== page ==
October Market Insights

Stocks and bonds extend decline on interest rate anxiety.

Article published: November 06, 2023

By: Neil Gilfedder, CFA® Chief Investment Officer

October was a bad month for markets, despite a rally in stocks at month’s end. U.S. large-cap stocks (S&P 500) ended down 2.10% for the month and small caps (S&P 600) declined 5.74%. The Bloomberg U.S. Aggregate Bond Index, a broad measure of bonds, fell by 1.58%. Emerging-market stocks (MSCI Emerging Markets) dropped 3.89%, while developed-market international stocks (MSCI EAFE) fell 4.05%. 

Why it happened

As we’ve discussed before, markets move when there is new information, not when what was already expected happens. There was a range of news in October, both geopolitical and financial, that impacted the market in varying degrees.

However, October’s biggest market driver was the unexpected strength of the U.S. economy after the Federal Reserve’s series of interest rate hikes. The month’s employment report showed that the labor market remains strong, with new hires beating expectations by a sizeable margin. The economy’s output, measured by the Gross Domestic Product, grew by an annualized rate of 4.9% (after inflation) from July to September, higher than predicted.

Why was this good news about the economy bad for the markets? It’s because of inflation, and in turn, interest rates. While the core inflation rate continues to decline, albeit slowly, the positive economic news created investor concern that inflation may not continue to decline, or at least not as quickly as previously thought. And this could mean that the Fed would have to keep interest rates at higher levels for longer – and maybe increase them further – to bring inflation down to the Fed’s 2% target. This would hurt borrowers, including companies and individuals, and that could slow economic growth as inflation decreases.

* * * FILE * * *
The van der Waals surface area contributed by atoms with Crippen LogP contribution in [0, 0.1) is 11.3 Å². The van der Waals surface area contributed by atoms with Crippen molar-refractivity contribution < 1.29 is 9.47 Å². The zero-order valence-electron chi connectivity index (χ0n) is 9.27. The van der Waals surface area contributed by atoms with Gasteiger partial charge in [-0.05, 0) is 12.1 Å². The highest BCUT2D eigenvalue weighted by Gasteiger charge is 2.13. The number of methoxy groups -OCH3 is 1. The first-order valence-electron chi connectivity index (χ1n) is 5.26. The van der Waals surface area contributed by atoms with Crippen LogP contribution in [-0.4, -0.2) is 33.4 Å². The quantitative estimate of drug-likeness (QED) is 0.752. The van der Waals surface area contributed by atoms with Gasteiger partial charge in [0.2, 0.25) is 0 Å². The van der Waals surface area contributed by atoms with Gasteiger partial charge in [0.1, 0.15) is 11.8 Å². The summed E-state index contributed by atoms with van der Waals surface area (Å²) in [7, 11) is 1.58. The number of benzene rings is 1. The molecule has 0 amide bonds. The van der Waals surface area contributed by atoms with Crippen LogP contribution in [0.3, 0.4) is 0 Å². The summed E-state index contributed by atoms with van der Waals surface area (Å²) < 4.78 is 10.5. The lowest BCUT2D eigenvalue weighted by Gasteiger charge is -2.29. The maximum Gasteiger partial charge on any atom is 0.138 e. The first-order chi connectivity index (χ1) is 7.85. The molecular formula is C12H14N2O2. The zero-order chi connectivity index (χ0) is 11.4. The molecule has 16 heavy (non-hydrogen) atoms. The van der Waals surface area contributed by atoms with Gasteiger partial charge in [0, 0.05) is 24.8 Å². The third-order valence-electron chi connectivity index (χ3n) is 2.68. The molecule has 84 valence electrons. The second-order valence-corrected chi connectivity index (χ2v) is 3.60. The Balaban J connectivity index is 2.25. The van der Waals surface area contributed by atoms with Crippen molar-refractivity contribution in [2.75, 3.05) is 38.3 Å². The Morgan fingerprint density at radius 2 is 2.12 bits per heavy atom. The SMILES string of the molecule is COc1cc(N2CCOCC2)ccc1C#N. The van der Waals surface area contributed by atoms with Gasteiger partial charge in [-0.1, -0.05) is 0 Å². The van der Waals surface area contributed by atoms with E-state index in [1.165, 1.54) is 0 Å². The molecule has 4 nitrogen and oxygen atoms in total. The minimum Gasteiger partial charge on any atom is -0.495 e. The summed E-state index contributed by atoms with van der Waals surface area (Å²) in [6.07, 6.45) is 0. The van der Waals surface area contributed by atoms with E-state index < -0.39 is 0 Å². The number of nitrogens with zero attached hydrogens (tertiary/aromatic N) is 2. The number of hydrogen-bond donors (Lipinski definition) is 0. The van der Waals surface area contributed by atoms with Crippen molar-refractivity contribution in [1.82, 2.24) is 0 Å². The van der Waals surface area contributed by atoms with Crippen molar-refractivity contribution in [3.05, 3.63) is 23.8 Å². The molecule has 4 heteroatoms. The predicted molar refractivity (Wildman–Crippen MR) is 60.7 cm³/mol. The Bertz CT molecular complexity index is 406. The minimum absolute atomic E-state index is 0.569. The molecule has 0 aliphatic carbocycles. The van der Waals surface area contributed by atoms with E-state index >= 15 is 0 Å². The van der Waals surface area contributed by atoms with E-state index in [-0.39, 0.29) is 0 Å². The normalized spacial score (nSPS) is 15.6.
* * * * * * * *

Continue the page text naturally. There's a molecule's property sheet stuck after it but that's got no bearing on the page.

What it means for you

Due to continued uncertainty about the Fed’s rate trajectory, the market could rally or decline on changes to rate expectations. Amid short-term volatility, we help ensure your portfolio continues to align with your financial plan by rebalancing your portfolio when appropriate. Remember that, although past performance is not a guarantee of future results, over the long term, the market has historically retained an upward trajectory. If you have questions about your portfolio’s long-term investment strategy, please contact your financial planner.

An index is a portfolio of specific securities (such as the S&P 500, Dow Jones Industrial Average and Nasdaq composite), the performance of which is often used as a benchmark in judging the relative performance of certain asset classes. Indexes are unmanaged portfolios and investors cannot invest directly in an index. Past performance does not guarantee future results.


Investing strategies, such as asset allocation, diversification or rebalancing, do not ensure or guarantee better performance and cannot eliminate the risk of investment losses. All investments have inherent risks, including loss of principal. There are no guarantees that a portfolio employing these or any other strategy will outperform a portfolio that does not engage in such strategies. Past performance does not guarantee future results.

Neil Gilfedder, CFA®

Chief Investment Officer

As executive vice president of investment management and chief investment officer, Neil oversees the team that manages investments for all Edelman Financial Engines clients. Neil directs the investment management operations and evolution of our proprietary investment methodology. Neil received a bachelor's degree in philosophy and economics from the University of York and a master's degree in economics from Stanford University.